DES MOINES — Gov. Kim Reynolds says she views the 2020 election outcome as a validation of the state’s efforts to deal with the COVID-19 pandemic. But surging cases, deaths and hospitalizations are prompting her to urge Iowans to “double down” on their efforts to control the novel coronavirus.
During a news conference Thursday, her first since Oct. 7 dealing with coronavirus, Reynolds expressed concern Iowans were dealing with COVID-19 “fatigue” in letting their guards down — a trend contributing to a record 4,706 new cases and 20 deaths reported Thursday morning, which drove the toll to 1,801 COVID-19 fatalities in Iowa since March.
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“We all know that this trend cannot continue,” said Reynolds, but she noted that other states in the Midwest are experiencing similar surges as outdoor temperatures drop and more activities move indoors. Because of that, she said, Iowans must be vigilant in observing mitigation precautions such as wearing masks, social distancing, washing hands, avoiding crowds and isolating if they are feeling sick.
“For the next three weeks at least, I am asking Iowans to make every effort to help us stop the spread of COVID-19,” the Republican governor said. “It is critical right now that we work together to protect those who are most vulnerable to serious illness and continue to do everything we can to preserve our health care resources.”
Reynolds said that next week she will launch a second public relations campaign involving newspapers, radio and TV to encourage Iowans to “double-down” on pandemic precautions to ensure that businesses and schools stay open and hospitals don’t get overrun with COVID-19 patients. Hospitalizations because of the virus having doubled in the past month, hitting a record 839 on Thursday.
“I need every Iowan doing their part to be part of the solution, so I’m going to do my part to ensure that Iowa gets the message,” said Reynolds, who launched a “mask up” public awareness campaign in July.
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“People are just experiencing pandemic fatigue. They are wearing down and wearing out and they want to get their lives back to normal,” she said, “and so I am going to double down and I am asking them to double down.”
The governor had ordered businesses and schools to close, encouraged people to work from home and limit interactions in the early stages of the pandemic, but she said those measures were not intended to be long-term, government-mandated solutions for residents taking safe and responsible precautions within their constitutionally protected freedoms.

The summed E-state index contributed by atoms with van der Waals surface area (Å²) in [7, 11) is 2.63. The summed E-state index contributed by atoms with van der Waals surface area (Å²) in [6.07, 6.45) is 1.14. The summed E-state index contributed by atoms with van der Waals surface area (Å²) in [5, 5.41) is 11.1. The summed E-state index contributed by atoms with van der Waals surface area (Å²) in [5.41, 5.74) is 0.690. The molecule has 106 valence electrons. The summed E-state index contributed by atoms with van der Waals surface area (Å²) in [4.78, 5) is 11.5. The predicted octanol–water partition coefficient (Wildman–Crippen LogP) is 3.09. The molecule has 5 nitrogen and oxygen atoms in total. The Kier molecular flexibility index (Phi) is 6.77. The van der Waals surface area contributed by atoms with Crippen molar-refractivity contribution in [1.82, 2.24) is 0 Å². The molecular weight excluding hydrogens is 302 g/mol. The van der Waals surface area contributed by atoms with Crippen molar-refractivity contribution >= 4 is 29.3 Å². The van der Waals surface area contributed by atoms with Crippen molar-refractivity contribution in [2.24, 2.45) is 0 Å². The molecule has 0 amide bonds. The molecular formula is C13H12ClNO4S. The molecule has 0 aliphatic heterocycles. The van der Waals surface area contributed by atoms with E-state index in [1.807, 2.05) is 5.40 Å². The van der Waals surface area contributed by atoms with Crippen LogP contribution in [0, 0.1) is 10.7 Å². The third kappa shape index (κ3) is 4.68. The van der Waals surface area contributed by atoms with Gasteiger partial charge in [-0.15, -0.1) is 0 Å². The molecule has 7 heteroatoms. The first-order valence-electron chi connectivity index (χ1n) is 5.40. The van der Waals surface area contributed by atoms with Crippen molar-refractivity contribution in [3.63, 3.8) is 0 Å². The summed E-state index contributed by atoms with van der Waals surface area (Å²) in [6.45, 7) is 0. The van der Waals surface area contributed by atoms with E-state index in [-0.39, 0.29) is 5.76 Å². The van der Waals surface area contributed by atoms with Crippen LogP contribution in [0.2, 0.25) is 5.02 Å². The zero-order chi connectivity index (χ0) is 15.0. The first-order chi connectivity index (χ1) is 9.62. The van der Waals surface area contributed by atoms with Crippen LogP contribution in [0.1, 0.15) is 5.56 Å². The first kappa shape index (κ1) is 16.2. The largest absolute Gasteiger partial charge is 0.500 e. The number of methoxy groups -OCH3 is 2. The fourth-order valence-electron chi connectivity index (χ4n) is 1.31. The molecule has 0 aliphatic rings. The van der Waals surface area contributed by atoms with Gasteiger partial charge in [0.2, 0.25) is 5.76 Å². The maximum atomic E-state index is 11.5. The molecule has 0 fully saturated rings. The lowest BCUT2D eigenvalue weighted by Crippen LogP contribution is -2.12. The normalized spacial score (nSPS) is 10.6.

“Government solutions alone can’t stop this virus. It’s up to every single one of us,” she said.
Reynolds said next week’s public service campaign is intended to “remind Iowans that while you’re tired of it, you want it to just be over, it’s not. It’s not over yet.”
She said she was particularly concerned about overworking front-line health care workers as hospital beds start to fill up with COVID-19 patients.
“The entire (health care) system, the entire state is seeing increases in COVID cases,” said Dr. Dave Williams, chief clinical officer of UnityPoint Health, who Reynolds invited to address the news conference. “We have to get this curve moving in the right direction.
“These next three weeks are critical. I need you to listen. We need to listen. It’s time to get this pandemic under control.”
Dr. Hijinio Carreon, chief medical officer of MercyOne Des Moines, echoed Williams’ concern, telling reporters the surge in positive cases now totaling 140,832 in Iowa is not a new development. But he said, “It is more severe and more critical than it was at the onset.”
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While health care providers are better equipped to deal with the pandemic, he said, “we are at a critical point in our state’s fight against COVID-19. It’s going to take every Iowan doing their part to get this virus under control.”
During her news briefing, Reynolds deflected criticism over large-scale outdoor campaign events that Republicans held in the days leading up to Tuesday’s election, saying participants were offered but not required to wear masks and she would remove hers to take pictures or to deliver brief remarks at mostly open-air venues.
The GOP governor said she took the strong Republican showing in Iowa, where President Donald Trump captured all but six of Iowa’s 99 counties and U.S. Sen. Joni Ernst garnered support in 91 counties en route to victory, along with other GOP wins down the Iowa ballot, as a “a validation of our balanced response to COVID-19, one that is mindful of both public health and economic health.”
“I’ve tried to lead by example. I think that Iowans said in this election they want to get through it, they want to figure out a way to move on. They’ve agreed with how we’ve handled COVID-19. I believe that’s what the election said.
“We tried to do it in a safe and responsible manner,” she added. “I think the election reflects that Iowans somewhat agree with how we have handled not only COVID-19 but conservative fiscally responsible decisions that have been made,” she added. “We want to do it in a safe and responsible way. and we’re going to continue to do everything we can to make that happen.”
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